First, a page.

President Obama's veto threat for a payroll tax cut that includes action on the Keystone oil pipeline is "posturing," the top Senate Republican said Sunday, asserting that enough Democrats support building the pipeline to enable a vote on a GOP-styled compromise.
Senate Minority Leader Mitch McConnell told "Fox News Sunday" that his Democratic counterpart, Majority Leader Harry Reid, and the president may want to check with their base before threatening to hold up a House version that calls for tying an extension of the tax holiday to a "shovel-ready" project like the transnational pipeline.
"I'm on the same side as Jimmy Hoffa and the AFL- CIO on this. The Teamsters and the AFL-CIO want the Keystone Pipeline right now," said McConnell, R-Ky. "Look, the president has been talking about creating jobs. This is ready to go immediately. All it requires is his sign off.
"Obviously we'll reach an agreement. The president is posturing here," he added.
But Sen. Dick Durbin, the No. 2 Democrat in the Senate, said Republicans' refusal to raise taxes on the highest-income Americans has brought the country to the brink of crisis. He called it a "clear and defining moment" over who is looking out for the middle class.
Republicans have "consistently said they will refuse to increase the taxes of the wealthiest people of America one penny if that's what it takes to make sure working families get a payroll tax cut," Durbin said, calling the refusal to charge a surtax on millionaires a threat to jobs held by teachers, firefighters and policemen.
"What the Republicans offer us is the same formula that brought us into this recession. Cut taxes on the wealthy. And cut that government oversight to make sure we have clean drinking water, air we can breathe, and make sure that wall street doesn't run Washington, instead of the other way around," he said.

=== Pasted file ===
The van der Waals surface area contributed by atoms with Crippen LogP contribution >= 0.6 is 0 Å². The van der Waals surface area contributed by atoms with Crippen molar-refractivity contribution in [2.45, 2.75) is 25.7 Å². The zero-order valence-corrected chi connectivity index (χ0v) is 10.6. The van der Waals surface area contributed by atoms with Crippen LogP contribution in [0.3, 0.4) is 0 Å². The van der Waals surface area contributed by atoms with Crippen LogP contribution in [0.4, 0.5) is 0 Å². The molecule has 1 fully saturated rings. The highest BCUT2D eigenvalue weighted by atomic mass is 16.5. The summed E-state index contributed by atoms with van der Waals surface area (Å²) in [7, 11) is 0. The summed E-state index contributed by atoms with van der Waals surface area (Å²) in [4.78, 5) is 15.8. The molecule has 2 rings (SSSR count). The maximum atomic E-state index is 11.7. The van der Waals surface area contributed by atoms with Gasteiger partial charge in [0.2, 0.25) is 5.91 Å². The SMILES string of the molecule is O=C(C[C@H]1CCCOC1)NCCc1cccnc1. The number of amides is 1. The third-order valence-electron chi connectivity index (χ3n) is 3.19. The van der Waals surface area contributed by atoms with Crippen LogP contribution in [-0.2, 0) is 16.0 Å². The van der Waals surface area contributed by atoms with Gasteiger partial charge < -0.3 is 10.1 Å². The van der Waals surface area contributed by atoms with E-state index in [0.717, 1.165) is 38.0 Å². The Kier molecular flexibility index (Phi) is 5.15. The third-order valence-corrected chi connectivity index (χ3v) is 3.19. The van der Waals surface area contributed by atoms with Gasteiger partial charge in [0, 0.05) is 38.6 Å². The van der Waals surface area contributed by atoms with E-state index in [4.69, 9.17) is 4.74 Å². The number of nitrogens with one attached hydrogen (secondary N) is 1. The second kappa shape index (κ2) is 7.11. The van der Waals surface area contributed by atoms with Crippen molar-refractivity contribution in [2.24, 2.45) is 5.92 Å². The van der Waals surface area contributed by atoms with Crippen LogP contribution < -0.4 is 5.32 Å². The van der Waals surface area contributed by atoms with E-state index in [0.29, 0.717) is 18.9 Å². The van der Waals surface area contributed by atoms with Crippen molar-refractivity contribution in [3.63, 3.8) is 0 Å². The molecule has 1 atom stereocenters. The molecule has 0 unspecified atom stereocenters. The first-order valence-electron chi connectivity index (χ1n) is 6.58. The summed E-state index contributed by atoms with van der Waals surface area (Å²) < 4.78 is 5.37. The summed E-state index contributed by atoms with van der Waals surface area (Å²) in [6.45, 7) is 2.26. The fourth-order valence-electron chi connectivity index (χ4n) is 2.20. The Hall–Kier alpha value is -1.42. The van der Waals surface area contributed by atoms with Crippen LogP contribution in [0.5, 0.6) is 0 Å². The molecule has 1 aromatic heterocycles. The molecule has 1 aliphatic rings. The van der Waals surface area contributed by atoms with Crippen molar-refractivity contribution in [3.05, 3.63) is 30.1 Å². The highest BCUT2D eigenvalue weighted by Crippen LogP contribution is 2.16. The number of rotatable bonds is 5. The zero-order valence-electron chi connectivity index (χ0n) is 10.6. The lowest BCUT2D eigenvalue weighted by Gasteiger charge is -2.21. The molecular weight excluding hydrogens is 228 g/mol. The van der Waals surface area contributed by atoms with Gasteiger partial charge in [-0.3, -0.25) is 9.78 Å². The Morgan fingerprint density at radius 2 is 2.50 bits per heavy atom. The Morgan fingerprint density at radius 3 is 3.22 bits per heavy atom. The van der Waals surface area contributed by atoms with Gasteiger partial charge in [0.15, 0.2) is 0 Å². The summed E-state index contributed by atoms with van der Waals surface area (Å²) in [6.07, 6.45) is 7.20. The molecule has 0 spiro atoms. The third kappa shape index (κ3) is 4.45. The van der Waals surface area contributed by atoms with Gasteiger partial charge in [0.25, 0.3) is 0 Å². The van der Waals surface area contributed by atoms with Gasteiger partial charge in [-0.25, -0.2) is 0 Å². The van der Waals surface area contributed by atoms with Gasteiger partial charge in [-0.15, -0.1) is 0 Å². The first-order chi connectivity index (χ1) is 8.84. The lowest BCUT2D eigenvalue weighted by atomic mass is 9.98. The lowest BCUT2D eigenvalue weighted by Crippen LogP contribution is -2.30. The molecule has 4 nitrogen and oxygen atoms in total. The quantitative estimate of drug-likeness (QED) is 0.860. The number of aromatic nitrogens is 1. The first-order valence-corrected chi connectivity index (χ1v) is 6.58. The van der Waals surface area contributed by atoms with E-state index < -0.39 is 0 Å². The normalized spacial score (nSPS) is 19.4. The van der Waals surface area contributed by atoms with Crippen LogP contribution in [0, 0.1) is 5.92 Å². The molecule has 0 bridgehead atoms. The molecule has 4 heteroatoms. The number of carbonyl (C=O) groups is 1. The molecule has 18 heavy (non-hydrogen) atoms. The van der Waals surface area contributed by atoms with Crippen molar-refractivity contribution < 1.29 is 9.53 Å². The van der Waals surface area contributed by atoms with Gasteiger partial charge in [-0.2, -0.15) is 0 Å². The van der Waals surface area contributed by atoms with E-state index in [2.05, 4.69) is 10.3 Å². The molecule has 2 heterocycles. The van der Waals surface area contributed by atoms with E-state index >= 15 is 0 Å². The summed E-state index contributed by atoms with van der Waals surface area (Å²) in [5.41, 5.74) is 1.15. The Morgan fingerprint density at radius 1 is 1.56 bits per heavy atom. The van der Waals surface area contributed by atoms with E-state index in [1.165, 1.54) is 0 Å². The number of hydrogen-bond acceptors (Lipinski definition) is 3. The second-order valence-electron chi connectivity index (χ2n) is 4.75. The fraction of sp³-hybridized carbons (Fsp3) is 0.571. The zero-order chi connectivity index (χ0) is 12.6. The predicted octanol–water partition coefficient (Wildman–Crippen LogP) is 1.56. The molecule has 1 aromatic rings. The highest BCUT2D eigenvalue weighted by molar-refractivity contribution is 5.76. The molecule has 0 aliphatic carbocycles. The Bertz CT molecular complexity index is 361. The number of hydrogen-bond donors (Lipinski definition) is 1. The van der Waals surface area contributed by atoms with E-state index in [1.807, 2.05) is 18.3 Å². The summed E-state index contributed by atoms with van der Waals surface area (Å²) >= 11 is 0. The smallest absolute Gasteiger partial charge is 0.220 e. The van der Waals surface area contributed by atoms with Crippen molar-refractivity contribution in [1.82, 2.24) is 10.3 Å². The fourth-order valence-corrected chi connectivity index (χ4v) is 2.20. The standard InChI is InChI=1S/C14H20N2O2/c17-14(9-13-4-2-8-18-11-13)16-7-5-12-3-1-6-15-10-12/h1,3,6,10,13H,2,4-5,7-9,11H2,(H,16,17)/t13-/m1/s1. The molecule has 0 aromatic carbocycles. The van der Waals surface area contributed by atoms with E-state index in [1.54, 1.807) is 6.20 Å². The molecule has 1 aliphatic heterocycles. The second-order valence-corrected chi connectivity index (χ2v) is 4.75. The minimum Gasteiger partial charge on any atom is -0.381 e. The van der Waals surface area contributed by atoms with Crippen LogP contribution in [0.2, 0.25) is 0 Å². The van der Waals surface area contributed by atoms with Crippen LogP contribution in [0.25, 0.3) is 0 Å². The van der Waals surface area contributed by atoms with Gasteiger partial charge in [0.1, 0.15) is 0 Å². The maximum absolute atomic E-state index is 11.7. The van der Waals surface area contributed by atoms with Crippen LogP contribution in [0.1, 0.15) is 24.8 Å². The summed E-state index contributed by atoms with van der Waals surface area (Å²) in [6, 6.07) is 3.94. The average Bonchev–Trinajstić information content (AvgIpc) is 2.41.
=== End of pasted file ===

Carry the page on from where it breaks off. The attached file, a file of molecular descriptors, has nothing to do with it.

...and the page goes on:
The House legislation would extend the current payroll tax cut from 6.2 percent to 4.2 percent for another year. It would also extend unemployment benefits for 59 weeks as well as shorten the timeframe for approval of a pipeline from Alberta, Canada, to Texas.
It also eliminates a regulation proposed by the Environmental Protection Agency that would severely limit output on boilers. Twelve Democrats in the Senate have cosponsored legislation to rescind the boiler rules that opponents say could cost 800,000 jobs.
Reid said Friday that sending the House bill over to the Senate would be a waste of time because it will not pass, but McConnell argued otherwise.
"It has bipartisan support. But we also need to have something in there that prevents the loss of jobs and something that will create the jobs," McConnell said. "And that's why we inserted Boiler MACT, supported on a bipartisan basis and the Keystone pipeline supported on a bipartisan basis. One would save jobs, one would create jobs right now."
Sen. Lindsey Graham, R-S.C., who appeared with Durbin on NBC's "Meet the Press," said "taxing one group to pay for a tax cut for another is not going to sell." But he also contradicted McConnell, suggesting that the pipeline proposal "is probably not going to sell" either.
Graham said since both sides acknowledge they want to extend the payroll tax cut, the "more important" decision is how to "come up with sustainable policy that will turn America around."
McConnell suggested that policy begins with a balanced package that "doesn't do anything for millionaires" but also doesn't tax job providers.
"We are not here to defend high income people. And in this bipartisan package that we're just discussing, we make sure that millionaires don't get unemployment and don't get food stamps. We freeze the pay for members of Congress and for all federal workers, continue to freeze the pay that has been frozen. This is a very balanced package," he said.